Abs are made in the Kitchen


Noah Rowsell

A fresh bowl of quinoa, avocado, barbecue chicken and yams from Bolay.

Noah Rowsell, Nutrition Reporter

You can’t hit the gym and not have the proper nutrition to back it up. People these days think they can hit the gym without having a certain diet to fuel their workouts. There are plenty of healthy food options broken into three different food groups of what your daily diet should consist of: carbohydrates, fats and proteins.

Let’s start with the every carbohydrate. Carbohydrates are not as bad as you think. Carbohydrates should be the staple of your diet. For example, my top three choices would be oats, brown rice, and quinoa. Quinoa consists of carbohydrates and plenty of protein as well. Oats are great for the morning; they keep you full  and provide the proper nutrition for your brain to run properly during the day. Brown rice is another good carbohydrate that has plenty of fiber and it’s great for dinner.

Fats should be another component of your diet. You need fats to keep your blood pressures balanced. There are certain fats that can even keep you thinner like avocado, olive oil, and peanut butter. Peanut butter should always be in proportion.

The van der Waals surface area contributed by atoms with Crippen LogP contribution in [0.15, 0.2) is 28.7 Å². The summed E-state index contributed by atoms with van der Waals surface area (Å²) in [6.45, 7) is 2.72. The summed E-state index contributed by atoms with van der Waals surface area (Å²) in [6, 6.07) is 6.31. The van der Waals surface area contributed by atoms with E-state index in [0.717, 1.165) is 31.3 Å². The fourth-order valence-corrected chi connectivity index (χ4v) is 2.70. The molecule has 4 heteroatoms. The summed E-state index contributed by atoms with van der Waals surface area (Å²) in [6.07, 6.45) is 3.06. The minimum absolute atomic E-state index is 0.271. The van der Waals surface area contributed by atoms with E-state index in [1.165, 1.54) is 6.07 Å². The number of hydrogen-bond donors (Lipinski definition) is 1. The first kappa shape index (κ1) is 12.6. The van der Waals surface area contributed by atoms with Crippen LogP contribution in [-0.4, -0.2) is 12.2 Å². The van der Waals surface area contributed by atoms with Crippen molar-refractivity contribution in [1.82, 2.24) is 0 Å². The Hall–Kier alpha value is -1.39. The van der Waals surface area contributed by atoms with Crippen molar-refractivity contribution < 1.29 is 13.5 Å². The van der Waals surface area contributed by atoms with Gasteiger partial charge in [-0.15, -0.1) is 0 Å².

Protein is the nutrient that the body needs in order to grow and acts as the primary way to refuel after a hard workout. People always get stuck eating protein bars or drinking protein shakes while there are other options such as chicken, steak, pork, turkey or any lean cut meat. Your protein intake should be based on your body weight. For example, if you weigh 170 pounds, you should be consuming 170 grams of protein per day.

If you keep healthy in the kitchen, you will see results faster not only in the ab section but all around your body and you will be ready for the summer.

Here are facts on Quinoa:

• Protein: 8 grams.
• Fiber: 5 grams.
• Manganese: 58% of the RDA.
• Magnesium: 30% of the RDA.
• Phosphorus: 28% of the RDA.
• Folate: 19% of the RDA.
• Copper: 18% of the RDA.
• Iron: 15% of the RDA.
• Zinc: 13% of the RDA.
• Potassium: 9% of the RDA.
• Over 10% of the RDA for vitamins B1, B2 and B6.
• Small amounts of calcium, B3 (niacin) and vitamin E.
(Information provided by Healthline.com)